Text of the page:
The modeled refusal condition consisted of the participant meeting the experiment and 2 confederates. One confederate served as a teacher alongside the participant and the other confederate served as the learner. In this condition, the participant observed another “teacher” following the protocol. In this condition, the “teacher” (who happened to be the same gender as the participant) acted scared of the study after the first shock and then after the second shock decided that he/she would quit. The experimenter then allowed the participant to take over and continue as in the base condition.

In both conditions, the researchers enforced strict rules for ending the experiment and keeping the participant safe.

Results

In the base condition 12 out of 18 men and 16 out of 22 women (70% total) continued to administer shock treatments, despite the cries and yelps from the confederate. Meanwhile in the modeled refusal condition, 6 out of 11 men and 13 out of 19 women continued to administer shock treatments.

The researchers completed several personality assessments on the participants and used those results in additional analyses. Statistical analysis did not find any difference between scores on empathy. However statistical analysis revealed differences among participants with a strong desire for control in that they were more likely to stop the study.

Sadly, participants today responded very similarly to those participants in the 1960s.

Take Home Points

As behavior analysts, behavior analysts in training, teachers, and parents, use caution when you are instructed to implement a procedure that you may disagree with. As demonstrated in this study, humans are more likely to follow orders rather than stand up and refuse or question the treatment. When our children are being shocked (as those in Judge Rotenberg Center), restrained, and secluded, perhaps we should seek a 2nd opinion. Isn’t that what we do in medicine when we question a recommendation?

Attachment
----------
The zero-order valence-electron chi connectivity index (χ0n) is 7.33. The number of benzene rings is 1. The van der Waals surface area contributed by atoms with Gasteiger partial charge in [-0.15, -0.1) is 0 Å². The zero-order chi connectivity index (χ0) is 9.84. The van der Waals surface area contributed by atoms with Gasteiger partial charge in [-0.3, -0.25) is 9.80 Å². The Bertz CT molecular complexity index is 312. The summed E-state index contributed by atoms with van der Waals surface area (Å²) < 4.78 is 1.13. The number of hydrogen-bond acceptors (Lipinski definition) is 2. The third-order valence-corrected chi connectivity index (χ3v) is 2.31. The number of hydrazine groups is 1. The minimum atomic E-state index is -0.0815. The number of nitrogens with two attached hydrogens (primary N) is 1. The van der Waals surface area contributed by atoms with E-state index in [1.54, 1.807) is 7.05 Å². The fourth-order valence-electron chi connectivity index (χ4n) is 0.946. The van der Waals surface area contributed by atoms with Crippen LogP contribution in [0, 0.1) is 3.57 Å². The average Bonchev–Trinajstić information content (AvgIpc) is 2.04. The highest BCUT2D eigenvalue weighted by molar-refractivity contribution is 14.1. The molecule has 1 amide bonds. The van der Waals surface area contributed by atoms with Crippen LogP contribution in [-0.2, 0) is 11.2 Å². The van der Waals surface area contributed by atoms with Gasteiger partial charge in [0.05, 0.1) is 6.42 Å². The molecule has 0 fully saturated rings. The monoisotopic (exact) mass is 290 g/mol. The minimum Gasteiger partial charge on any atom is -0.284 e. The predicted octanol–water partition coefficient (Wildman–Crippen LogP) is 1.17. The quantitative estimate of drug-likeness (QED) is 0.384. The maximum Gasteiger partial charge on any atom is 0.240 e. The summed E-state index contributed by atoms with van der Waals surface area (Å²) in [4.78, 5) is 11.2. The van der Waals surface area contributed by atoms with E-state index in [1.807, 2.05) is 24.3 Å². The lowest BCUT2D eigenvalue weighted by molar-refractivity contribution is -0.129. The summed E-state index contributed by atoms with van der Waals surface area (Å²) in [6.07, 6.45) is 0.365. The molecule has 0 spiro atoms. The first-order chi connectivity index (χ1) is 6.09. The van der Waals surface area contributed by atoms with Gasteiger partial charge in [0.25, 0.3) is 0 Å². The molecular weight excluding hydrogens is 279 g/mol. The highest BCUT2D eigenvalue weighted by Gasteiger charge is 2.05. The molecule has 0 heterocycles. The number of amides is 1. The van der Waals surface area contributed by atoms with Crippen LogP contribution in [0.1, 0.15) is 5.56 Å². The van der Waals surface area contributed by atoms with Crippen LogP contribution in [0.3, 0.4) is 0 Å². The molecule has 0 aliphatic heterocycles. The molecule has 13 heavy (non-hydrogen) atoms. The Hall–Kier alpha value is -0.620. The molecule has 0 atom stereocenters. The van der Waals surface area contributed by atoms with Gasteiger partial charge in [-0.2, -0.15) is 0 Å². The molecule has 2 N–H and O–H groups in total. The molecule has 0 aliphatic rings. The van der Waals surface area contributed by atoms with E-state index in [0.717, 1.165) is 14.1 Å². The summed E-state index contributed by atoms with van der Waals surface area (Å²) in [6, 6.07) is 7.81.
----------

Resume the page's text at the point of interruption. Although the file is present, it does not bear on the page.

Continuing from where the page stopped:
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Hi and welcome to Ask Missy Mondays where I respond to a question from readers regarding a behavioral problem. Today’s question comes from a speech and language pathologist who works in a center for individuals with autism. The question is:

“The question I have is regarding a 3-year-old boy who has been diagnosed with autism. He started therapy with us and progressed very well. He is now able to follow commands. He imitates well and he is starting to vocalize single word utterances. He was able to focus for approximately 20 min with a reward and he really cooperated well. However, in the last 3 weeks, all of this positive behavior has changed. He now throws tantrums throughout the session. He bites if his needs are not met  and this is particularly if he does not get what he wants. We have tried rewards with the child but he cries and throws a tantrum for the reward if we only give him a part of it. In the session, we ignore the tantrums. It is unclear if the parents are ignoring the behavior at home or if they are giving in to the behaviors.”

Thank you so much for contacting me. Any time a child’s behavior changes suddenly, the adults should stop and ask “what has changed in his life”?

Any Changes in Home/School?